As part of the celebration of the NBA’s 75th season, the league unveiled its list of the greatest players in its history over a three-day span in opening week — a list that ended up having one extra name due to a tie in voting. Every player who made the league’s 50th anniversary team in 1996 was also included on this list, along with 26 new names ranging from Bob McAdoo (who debuted in 1972 and was considered one of the biggest snubs from the 50 greatest list) to Giannis Antetokounmpo, the reigning Finals MVP who is still only 26 years old.
With the list of names now complete, we asked our experts to break it down by picking the biggest surprises and snubs, projecting into the future for the next version of this list for the NBA’s 100th anniversary celebration 25 years from now, and — the biggest challenge of them all — narrowing down the list of 76 to an all-time starting five.
1. Which player were you most surprised to see included on the 75th anniversary team?
Kirk Goldsberry: Dominique Wilkins, not because he’s not deserving, but because he was left off the top 50 list which came out toward the end of his career. The Human Highlight Film was my favorite player as a kid and I’m thrilled to see him here, but it’s surprising considering he wasn’t on that original list. I can still see him doing windmill dunks in those beautiful old Hawks jerseys.
Jorge Sedano: I say this with the utmost respect, but it’s Damian Lillard. He’s must-watch television and arguably my favorite player to watch right now. However, he doesn’t have the accolades you can find on the résumés of most other players on the list, such as, but not limited to: MVP, scoring champion, individual record holder, Finals appearance or Finals MVP. There are a few snubs that I would consider putting ahead of Dame.
Ramona Shelburne: Wilkins and Bob McAdoo were the two big snubs from the 50th anniversary team who were added to the 75th anniversary team. I’m really glad both were added and those snubs were rectified. There were so many good candidates to add that it’s hard to go back and make up for previous mistakes.
Marc Spears: Respectfully, Bill Walton. There have been other great players whose potential careers were affected by injury like Grant Hill, Derrick Rose, Ralph Sampson, Yao Ming et al. Walton’s inclusion on the list, however, wasn’t affected by what he missed due to injury.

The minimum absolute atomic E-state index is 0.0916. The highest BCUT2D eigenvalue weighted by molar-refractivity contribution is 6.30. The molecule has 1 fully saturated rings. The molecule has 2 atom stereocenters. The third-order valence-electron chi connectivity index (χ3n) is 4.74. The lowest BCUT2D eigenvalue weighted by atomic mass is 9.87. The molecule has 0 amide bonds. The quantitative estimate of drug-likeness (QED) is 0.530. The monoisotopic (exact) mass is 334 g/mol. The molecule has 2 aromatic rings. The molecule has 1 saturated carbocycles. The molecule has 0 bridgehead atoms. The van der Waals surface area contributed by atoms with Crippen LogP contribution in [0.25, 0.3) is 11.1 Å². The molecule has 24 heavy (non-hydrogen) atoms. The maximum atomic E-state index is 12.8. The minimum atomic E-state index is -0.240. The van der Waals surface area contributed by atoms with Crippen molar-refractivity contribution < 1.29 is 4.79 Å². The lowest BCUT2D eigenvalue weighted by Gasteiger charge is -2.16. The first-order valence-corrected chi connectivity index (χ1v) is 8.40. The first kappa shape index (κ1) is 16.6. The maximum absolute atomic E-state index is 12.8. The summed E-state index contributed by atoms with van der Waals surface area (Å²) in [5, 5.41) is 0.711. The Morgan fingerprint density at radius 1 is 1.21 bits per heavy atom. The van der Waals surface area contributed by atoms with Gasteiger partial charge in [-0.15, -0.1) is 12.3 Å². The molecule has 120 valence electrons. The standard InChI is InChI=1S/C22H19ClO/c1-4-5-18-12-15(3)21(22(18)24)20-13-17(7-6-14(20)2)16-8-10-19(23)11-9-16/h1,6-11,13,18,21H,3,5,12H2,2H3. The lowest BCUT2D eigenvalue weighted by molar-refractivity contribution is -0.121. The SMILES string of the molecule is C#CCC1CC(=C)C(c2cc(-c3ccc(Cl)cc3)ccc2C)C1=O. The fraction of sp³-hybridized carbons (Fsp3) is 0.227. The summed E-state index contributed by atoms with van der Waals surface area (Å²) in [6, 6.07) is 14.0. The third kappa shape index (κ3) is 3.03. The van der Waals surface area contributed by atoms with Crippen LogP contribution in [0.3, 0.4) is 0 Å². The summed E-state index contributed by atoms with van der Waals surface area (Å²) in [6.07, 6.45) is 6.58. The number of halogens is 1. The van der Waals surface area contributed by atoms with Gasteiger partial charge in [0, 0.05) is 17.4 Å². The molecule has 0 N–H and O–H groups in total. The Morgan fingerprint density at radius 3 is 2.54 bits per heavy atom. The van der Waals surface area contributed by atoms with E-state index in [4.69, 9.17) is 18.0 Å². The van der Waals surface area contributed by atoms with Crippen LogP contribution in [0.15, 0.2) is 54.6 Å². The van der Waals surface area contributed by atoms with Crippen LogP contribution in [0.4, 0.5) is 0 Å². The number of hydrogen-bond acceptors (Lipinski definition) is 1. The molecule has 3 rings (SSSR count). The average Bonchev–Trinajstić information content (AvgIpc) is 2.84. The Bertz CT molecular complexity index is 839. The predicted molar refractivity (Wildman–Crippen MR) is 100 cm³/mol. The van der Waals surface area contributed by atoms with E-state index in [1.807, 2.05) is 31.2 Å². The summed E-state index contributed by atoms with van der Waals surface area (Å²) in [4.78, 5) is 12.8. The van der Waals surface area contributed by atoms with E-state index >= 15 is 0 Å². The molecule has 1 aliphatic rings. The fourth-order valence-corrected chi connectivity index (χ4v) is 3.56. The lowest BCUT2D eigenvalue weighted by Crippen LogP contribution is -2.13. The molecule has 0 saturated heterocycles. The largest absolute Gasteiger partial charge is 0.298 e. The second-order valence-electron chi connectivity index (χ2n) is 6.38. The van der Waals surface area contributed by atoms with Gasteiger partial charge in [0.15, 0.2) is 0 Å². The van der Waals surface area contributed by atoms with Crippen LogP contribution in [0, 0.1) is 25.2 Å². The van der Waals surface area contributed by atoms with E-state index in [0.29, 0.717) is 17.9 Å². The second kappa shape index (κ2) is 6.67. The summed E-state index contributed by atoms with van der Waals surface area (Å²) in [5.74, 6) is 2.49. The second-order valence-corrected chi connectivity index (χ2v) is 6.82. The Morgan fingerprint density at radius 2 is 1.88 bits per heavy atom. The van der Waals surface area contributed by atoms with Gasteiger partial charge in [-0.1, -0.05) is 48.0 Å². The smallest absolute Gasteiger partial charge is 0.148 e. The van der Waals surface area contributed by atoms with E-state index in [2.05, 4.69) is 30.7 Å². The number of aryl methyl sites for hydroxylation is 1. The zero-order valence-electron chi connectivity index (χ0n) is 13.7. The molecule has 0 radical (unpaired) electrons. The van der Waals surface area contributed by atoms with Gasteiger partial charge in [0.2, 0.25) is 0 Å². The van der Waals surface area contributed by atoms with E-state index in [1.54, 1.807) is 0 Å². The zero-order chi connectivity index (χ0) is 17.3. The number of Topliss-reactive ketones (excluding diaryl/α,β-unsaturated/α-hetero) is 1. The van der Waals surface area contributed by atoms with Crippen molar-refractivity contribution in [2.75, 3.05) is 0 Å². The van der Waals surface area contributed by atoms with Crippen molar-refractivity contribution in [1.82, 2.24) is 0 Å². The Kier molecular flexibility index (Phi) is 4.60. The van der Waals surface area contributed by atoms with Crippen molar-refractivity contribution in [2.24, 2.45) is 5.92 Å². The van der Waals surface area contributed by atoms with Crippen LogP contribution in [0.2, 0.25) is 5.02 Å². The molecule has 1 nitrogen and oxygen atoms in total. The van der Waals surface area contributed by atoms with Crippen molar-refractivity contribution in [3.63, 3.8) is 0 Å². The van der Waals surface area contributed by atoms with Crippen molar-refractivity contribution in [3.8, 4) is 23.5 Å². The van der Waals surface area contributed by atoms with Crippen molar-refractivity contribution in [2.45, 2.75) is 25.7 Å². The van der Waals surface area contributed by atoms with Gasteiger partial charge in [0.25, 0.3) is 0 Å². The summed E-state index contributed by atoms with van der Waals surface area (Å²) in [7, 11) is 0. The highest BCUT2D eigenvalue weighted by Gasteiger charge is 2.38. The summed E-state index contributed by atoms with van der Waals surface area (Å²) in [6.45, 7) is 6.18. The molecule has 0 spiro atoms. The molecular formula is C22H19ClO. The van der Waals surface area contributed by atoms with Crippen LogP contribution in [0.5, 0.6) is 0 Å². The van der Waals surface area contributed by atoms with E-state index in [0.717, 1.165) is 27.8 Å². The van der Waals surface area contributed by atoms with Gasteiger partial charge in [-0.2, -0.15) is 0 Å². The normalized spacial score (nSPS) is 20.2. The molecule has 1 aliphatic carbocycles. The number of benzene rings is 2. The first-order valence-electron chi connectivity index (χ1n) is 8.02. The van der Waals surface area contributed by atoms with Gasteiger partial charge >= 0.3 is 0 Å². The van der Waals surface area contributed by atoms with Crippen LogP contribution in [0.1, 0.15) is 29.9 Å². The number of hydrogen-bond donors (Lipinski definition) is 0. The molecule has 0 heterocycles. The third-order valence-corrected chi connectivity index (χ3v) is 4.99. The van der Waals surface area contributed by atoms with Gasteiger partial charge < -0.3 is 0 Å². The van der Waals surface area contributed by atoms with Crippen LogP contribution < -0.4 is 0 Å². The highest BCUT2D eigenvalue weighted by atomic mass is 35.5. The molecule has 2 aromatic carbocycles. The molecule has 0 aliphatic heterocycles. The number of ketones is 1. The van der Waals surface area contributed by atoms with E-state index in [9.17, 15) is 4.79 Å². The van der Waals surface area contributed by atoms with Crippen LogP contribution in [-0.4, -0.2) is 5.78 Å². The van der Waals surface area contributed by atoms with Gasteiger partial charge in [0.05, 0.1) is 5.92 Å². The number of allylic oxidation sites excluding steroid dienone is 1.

Brian Windhorst: Damian Lillard and Anthony Davis. Part of it is their résumés aren’t complete and the voters are probably projecting a little. These players were competing against their peers, not the greats from the 1950s, as the league kept the top 50 named in 1996. As a result, there is no one who doesn’t belong. That said, considering the other choices I’d guess this vote was pretty tight with these two.
2. Which player left off the list was the biggest snub?
Sedano: This is a tough one. You could go with any of these players and I wouldn’t argue with you: Dwight Howard, Tracy McGrady, Manu Ginobili or Kyrie Irving. It came down to a toss-up between McGrady and Howard for me, and I’ll go with Howard by the slimmest margin. I’m old enough to remember when we were all debating if Howard or LeBron James was the best player in the league. Very few players have been good enough to be in that conversation. The first 10 years of Howard’s career can be compared to the first decade of almost any of the greats at his position. Plus, he has been able to transition to being an important role player on a championship team late in his career.
Shelburne: Pau Gasol. Overall I think the committee did a great job, and when things were close between several players, winning top individual awards seems to have carried the day. Gasol was never an MVP or even in the running for that type of award, but he did win two NBA titles with the Lakers and made four All-NBA teams, not to mention what he did internationally for Spain. He’s also top 40 all-time in blocks (21st), rebounds (28th) and points (39th), so there was a strong statistical case for him as well.
Spears: Even with everything that’s been going on this season, Kyrie Irving not being on the list surprised me. Other names that stand out include Paul George, Klay Thompson, Tony Parker, Alonzo Mourning and Ben Wallace.
Windhorst: Manu Ginobili is a very hard one to leave off. It has to be quite disappointing to him and his fans that he didn’t make it. His international career isn’t considered for this purpose, I realize, but still, Ginobili was an integral part of four NBA title teams. Tracy McGrady is a first-ballot Hall of Famer so I have to assume he was close too.